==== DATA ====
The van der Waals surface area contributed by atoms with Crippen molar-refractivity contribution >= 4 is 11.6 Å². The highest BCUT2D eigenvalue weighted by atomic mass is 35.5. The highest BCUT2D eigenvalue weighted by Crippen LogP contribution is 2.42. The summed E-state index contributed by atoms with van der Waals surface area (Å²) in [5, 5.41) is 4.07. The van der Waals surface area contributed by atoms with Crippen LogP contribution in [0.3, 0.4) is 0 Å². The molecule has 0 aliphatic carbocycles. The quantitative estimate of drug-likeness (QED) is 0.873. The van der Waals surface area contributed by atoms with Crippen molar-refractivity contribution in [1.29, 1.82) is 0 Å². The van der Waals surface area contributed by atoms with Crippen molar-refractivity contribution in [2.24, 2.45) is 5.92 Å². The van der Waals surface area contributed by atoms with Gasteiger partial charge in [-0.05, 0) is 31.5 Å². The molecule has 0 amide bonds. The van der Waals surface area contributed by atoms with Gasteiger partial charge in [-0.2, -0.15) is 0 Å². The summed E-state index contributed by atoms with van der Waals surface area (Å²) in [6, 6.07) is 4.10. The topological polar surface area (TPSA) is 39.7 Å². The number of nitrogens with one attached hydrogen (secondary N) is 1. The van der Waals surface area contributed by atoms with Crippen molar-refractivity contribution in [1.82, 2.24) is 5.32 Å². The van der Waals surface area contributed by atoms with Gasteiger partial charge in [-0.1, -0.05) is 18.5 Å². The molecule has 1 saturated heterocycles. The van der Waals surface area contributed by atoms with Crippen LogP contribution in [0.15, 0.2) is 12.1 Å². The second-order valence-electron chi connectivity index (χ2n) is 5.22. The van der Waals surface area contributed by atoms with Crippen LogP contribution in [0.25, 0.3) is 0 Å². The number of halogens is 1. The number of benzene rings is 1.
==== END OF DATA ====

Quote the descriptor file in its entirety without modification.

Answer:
The van der Waals surface area contributed by atoms with Crippen molar-refractivity contribution >= 4 is 11.6 Å². The highest BCUT2D eigenvalue weighted by atomic mass is 35.5. The highest BCUT2D eigenvalue weighted by Crippen LogP contribution is 2.42. The summed E-state index contributed by atoms with van der Waals surface area (Å²) in [5, 5.41) is 4.07. The van der Waals surface area contributed by atoms with Crippen LogP contribution in [0.3, 0.4) is 0 Å². The molecule has 0 aliphatic carbocycles. The quantitative estimate of drug-likeness (QED) is 0.873. The van der Waals surface area contributed by atoms with Crippen molar-refractivity contribution in [1.29, 1.82) is 0 Å². The van der Waals surface area contributed by atoms with Crippen molar-refractivity contribution in [2.24, 2.45) is 5.92 Å². The van der Waals surface area contributed by atoms with Gasteiger partial charge in [-0.05, 0) is 31.5 Å². The molecule has 0 amide bonds. The van der Waals surface area contributed by atoms with Gasteiger partial charge in [-0.2, -0.15) is 0 Å². The summed E-state index contributed by atoms with van der Waals surface area (Å²) in [6, 6.07) is 4.10. The topological polar surface area (TPSA) is 39.7 Å². The number of nitrogens with one attached hydrogen (secondary N) is 1. The van der Waals surface area contributed by atoms with Crippen molar-refractivity contribution in [1.82, 2.24) is 5.32 Å². The van der Waals surface area contributed by atoms with Gasteiger partial charge in [-0.1, -0.05) is 18.5 Å². The molecule has 1 saturated heterocycles. The van der Waals surface area contributed by atoms with Crippen LogP contribution in [0.15, 0.2) is 12.1 Å². The second-order valence-electron chi connectivity index (χ2n) is 5.22. The van der Waals surface area contributed by atoms with Crippen LogP contribution in [0.25, 0.3) is 0 Å². The number of halogens is 1. The number of benzene rings is 1.